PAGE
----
One of the sectors hardest hit throughout this pandemic has been that of those involved in the entertainment business. People involved in entertainment pay their taxes and contribute to society, not only financially. Since March, most people in the entertainment business have been unable to work due to venues being closed, weddings being practically cancelled or at least whittled down where they are not allowed to have entertainment either in the church or at the celebration afterwards, and functions or dinner dances not taking place. Even funerals were not allowed to have live music due to numbers. Events of all types and sizes were not allowed to proceed. We all understand the reason for this but many of those involved in the entertainment business are finding it very hard to make ends meet. Initially, they were granted the pandemic unemployment payment, PUP, of €350 only to have it cut back even though they could not return to work. As many of them do not have premises on which they pay rates, they were not eligible for many of the grants or schemes that were announced for businesses. I hoped the CBAS, which was announced two weeks ago, would fill a void and help those who were ineligible for the earlier grants or schemes.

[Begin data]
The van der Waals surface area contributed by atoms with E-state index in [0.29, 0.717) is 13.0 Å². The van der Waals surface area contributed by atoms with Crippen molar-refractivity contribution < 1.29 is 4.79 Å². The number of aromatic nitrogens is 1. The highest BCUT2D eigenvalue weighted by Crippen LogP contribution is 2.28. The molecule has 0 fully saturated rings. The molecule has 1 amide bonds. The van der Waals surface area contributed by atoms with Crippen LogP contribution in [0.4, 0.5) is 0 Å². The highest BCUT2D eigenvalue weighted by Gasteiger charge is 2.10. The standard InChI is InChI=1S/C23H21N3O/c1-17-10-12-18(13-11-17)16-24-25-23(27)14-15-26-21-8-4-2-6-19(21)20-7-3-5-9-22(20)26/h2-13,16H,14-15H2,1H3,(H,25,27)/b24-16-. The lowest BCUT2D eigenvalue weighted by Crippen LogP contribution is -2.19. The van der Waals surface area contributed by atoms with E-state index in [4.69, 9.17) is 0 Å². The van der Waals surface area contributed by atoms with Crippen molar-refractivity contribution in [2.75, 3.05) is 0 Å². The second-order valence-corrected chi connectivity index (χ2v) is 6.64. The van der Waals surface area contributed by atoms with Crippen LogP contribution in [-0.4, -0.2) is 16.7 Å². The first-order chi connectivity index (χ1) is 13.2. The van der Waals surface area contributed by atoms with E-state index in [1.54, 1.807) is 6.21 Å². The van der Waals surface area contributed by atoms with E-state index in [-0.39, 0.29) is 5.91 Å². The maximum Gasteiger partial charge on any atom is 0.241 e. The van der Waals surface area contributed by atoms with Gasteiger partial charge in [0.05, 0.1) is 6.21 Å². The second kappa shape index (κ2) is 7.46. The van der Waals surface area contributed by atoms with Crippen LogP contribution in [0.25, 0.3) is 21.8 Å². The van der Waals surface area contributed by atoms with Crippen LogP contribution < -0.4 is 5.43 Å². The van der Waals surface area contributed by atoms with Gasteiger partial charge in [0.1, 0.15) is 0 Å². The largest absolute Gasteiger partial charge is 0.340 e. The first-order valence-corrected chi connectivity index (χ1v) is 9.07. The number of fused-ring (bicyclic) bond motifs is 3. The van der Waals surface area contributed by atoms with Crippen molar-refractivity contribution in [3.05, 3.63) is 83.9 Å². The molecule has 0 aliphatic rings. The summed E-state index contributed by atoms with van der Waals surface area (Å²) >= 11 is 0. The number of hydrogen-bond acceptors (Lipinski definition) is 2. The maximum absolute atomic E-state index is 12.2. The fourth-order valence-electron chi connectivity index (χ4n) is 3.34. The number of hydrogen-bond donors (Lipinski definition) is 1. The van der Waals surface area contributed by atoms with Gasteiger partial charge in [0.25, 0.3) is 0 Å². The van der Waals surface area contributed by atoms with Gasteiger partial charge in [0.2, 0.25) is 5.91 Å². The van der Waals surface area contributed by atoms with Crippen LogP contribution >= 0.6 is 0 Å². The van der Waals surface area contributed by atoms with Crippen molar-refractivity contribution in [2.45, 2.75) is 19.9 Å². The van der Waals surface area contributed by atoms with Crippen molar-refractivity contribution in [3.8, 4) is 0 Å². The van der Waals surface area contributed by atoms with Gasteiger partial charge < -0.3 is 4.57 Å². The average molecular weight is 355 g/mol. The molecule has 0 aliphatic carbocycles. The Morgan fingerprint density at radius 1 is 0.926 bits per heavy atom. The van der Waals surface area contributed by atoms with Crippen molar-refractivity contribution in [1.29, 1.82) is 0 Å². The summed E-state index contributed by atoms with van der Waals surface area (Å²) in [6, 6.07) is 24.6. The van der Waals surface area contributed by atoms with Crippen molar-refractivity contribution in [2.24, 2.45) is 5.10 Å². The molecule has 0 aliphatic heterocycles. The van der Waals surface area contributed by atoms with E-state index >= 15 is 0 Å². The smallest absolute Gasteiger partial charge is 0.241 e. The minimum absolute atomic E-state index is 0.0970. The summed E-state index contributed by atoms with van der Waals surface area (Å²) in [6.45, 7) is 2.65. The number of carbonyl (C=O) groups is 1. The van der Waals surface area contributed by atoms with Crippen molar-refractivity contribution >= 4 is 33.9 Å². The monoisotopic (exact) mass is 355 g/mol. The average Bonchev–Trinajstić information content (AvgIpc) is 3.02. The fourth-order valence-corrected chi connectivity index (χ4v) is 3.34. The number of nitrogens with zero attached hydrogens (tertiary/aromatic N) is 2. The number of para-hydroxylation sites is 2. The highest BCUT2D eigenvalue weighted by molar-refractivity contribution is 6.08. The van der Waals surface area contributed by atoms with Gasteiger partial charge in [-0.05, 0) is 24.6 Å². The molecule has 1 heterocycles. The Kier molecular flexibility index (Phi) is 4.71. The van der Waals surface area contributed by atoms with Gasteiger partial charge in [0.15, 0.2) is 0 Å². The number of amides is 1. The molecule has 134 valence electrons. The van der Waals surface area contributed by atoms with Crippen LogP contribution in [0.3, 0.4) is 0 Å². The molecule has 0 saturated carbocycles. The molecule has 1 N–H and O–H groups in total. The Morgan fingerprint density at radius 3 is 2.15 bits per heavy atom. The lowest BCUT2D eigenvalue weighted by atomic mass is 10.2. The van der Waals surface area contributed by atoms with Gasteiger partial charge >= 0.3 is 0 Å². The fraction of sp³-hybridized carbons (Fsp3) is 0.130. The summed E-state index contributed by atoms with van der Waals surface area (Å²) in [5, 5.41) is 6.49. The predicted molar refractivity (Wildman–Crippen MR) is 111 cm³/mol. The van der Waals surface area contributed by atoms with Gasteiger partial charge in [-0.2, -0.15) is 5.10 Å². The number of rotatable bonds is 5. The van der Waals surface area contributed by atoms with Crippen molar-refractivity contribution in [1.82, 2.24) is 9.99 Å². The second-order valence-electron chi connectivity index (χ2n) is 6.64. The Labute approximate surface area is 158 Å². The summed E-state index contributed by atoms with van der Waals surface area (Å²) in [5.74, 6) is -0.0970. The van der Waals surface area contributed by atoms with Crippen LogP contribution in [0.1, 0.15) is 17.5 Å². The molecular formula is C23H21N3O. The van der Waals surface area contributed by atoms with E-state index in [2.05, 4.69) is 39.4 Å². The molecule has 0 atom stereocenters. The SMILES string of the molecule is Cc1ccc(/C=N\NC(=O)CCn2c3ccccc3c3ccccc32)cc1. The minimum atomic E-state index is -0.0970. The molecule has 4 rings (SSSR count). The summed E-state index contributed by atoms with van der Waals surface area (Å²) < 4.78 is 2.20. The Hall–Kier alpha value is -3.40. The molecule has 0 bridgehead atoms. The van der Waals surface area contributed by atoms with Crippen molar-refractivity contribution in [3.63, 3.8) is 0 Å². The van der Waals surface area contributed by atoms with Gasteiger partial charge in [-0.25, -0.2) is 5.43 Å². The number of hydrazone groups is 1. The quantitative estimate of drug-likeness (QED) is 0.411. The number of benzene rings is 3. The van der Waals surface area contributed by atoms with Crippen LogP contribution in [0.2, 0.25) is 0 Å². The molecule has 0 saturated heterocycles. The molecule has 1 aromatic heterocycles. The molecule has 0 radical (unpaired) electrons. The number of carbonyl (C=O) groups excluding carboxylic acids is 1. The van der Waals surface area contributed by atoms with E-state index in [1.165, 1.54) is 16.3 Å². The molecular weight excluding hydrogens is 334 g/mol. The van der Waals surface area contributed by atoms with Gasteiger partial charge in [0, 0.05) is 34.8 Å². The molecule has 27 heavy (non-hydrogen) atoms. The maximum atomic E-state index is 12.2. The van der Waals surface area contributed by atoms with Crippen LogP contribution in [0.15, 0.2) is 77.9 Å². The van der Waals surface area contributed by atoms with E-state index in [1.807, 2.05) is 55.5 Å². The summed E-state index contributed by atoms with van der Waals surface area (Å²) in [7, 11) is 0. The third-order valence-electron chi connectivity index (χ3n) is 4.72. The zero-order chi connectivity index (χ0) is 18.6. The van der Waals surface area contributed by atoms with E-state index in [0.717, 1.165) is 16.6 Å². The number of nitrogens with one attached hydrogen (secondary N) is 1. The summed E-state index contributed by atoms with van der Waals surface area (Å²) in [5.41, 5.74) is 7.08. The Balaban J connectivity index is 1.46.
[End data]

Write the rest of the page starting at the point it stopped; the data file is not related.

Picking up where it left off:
I wish to ask a number of questions about it. Does one need a rateable business premises to apply? It has been indicated that a business's turnover needs to have fallen by 75% or more in order to apply. That seems high. What about companies whose turnovers have fallen by 70%, 65% or even 50%? Are they ineligible or can they apply for some sort of support? Are the supports backdated? Many of the people we are talking about have not worked in almost a year and have accumulated large debts in that time.
We all hope that life will return to normal as the vaccination programme rolls out. I also hope that the entertainment sector can return to normal. However, clarity is needed and a plan may have to be put in place now if that is to happen. The wedding industry contributes approximately €2 billion to the economy when everything is taken into account. Many small businesses and self-employed people are struggling. They might be in receipt of the PUP and all payments, grants and so on are welcome, but they are not sufficient for everyone. People still have to pay their mortgages and living expenses as well as cover their insurance and business overheads, which has always been difficult for them.